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The Cold Still
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Album: The Cold Still
# Song Title   Time
1)    No Harm
2)    Step Out of the Car
3)    Locked in the Basement
4)    Cause for Alarm
5)    Caught by the Light
6)    Organ Song
7)    Memo
8)    Both Sides are Even
9)    Runner, The
10)    Doubt
1)    325
2)    Secret Handshake
3)    Semi-Automatic [Alt. Version]
4)    Spitting Fire [Acoustic]
 
Album: The Cold Still
# Song Title   Time
1)    No Harm
2)    Step Out of the Car
3)    Locked in the Basement
4)    Cause for Alarm
5)    Caught by the Light
6)    Organ Song
7)    Memo
8)    Both Sides are Even
9)    Runner, The
10)    Doubt
1)    325
2)    Secret Handshake
3)    Semi-Automatic [Alt. Version]
4)    Spitting Fire [Acoustic]
 
Product Description
Product Details
Performer Notes
  • Audio Mixer: Ethan Johns.
  • Recording information: Dubway Studios, New York, NY; Fortress studios, London; Real World Studios, Box, England.
  • The Boxer Rebellion's third album starts off on a decidedly moody note, even for them, thanks to the combination of slow, heavy drumming, some equally portentous piano, and Nathan Nicholson's opening line of "Maybe there's just no use." But "No Harm" is the kind of dark-shaded song that boils down to how well it works in execution, and the band's ear for the forlornly anthemic continues to serve them well, with the slow, distant swell of strings and Nicholson's overdubbed falsettos turning the song into a beautiful, steady burn. Moments of band interplay showcase their collective ear for the nervously romantic-sounding post-punk that's helped inspire the group's sound: there's the instrumental break on "Cause for Alarm" where Nicholson and Todd Howe's guitars have a quick interwoven tension, while "The Runner," perhaps the album's most full-on rocker, is as charging and brawling as anyone who loved groups like the Chameleons and Puressence could want. There's a sense of how well texture works as a compositional element for the group as much as anything else: "Locked in the Basement," with its contrast of Nicholson's soaring voice and bubbling, almost distant full band arrangement puts a spotlight on the singer by default, but it feels less like a spotlight and more like isolation from something else, further accentuated by the wordless vocal breaks that recur throughout. Piers Hewitt's increasingly louder drumming on "Caught by the Light" and, perhaps inevitably, the addition of titular instrument on "Organ Song," are similar moments where the sound is extended in enjoyable directions. Other songs with the most conventional rock sound to them -- the charging "Step Out of the Car" and "Memo" -- have a sound that's more of a clean sweep than a rough-edged swipe, which lets the gentler numbers such as "Both Sides Are Even" feel like pauses for breath without changing the album's general, stately flow. ~ Ned Raggett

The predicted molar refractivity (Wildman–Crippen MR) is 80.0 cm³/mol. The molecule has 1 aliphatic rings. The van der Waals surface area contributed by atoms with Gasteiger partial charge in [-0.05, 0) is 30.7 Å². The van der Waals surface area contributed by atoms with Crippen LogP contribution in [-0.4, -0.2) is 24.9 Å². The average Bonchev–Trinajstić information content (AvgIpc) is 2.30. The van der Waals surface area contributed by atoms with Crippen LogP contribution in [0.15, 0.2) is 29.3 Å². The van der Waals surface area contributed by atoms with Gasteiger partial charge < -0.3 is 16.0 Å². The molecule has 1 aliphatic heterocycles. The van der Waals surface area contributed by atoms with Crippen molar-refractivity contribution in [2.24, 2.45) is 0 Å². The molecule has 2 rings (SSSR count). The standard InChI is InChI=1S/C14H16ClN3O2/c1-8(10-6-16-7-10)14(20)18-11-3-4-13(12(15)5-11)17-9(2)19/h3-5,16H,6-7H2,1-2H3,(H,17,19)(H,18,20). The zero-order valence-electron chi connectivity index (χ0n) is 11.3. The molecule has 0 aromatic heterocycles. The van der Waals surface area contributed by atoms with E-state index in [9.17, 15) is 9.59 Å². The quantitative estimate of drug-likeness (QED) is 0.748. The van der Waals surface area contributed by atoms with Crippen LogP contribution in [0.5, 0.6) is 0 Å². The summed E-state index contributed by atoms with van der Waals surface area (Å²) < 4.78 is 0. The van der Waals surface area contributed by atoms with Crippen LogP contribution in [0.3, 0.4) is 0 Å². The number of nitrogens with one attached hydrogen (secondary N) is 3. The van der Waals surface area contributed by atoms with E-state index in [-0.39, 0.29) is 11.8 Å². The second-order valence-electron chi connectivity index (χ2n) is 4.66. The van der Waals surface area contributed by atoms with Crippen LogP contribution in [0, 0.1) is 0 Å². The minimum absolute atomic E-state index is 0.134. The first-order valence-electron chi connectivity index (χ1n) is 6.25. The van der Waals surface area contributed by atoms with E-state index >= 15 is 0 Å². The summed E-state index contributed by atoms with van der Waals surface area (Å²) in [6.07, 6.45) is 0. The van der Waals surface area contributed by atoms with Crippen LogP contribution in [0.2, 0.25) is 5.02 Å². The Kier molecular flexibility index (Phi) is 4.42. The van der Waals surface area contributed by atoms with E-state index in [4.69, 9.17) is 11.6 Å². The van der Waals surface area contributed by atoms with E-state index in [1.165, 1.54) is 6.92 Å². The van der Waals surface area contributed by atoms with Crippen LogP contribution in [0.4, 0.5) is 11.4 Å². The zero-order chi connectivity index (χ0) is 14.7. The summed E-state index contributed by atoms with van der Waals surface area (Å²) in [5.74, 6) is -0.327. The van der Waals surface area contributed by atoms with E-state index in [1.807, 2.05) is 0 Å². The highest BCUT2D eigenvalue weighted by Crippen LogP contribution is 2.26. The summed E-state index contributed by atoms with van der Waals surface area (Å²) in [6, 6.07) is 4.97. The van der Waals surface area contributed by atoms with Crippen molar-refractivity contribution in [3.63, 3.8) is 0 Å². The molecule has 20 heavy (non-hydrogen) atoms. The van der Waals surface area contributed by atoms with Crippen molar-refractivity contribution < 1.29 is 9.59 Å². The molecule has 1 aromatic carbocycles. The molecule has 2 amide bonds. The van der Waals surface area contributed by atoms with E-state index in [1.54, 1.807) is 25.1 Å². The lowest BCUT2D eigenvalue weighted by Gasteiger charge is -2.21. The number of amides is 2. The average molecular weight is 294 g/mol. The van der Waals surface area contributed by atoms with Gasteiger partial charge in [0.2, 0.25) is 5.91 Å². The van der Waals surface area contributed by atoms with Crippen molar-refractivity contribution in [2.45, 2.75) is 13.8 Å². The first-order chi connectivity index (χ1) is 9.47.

Professional Reviews
Q (Magazine) (p.101) - 3 stars out of 5 -- "'Caught By The Light' aches beautifully, and Nathan Nicholson's vocals on 'Locked In The Basement' bear favourable comparison with Fleet Foxes."

Uncut (magazine) (p.85) - 3 stars out of 5 -- "[With] the surprisingly visceral 'Step Out Of The Car', punctuated by Todd Howe's bristling guitar licks."
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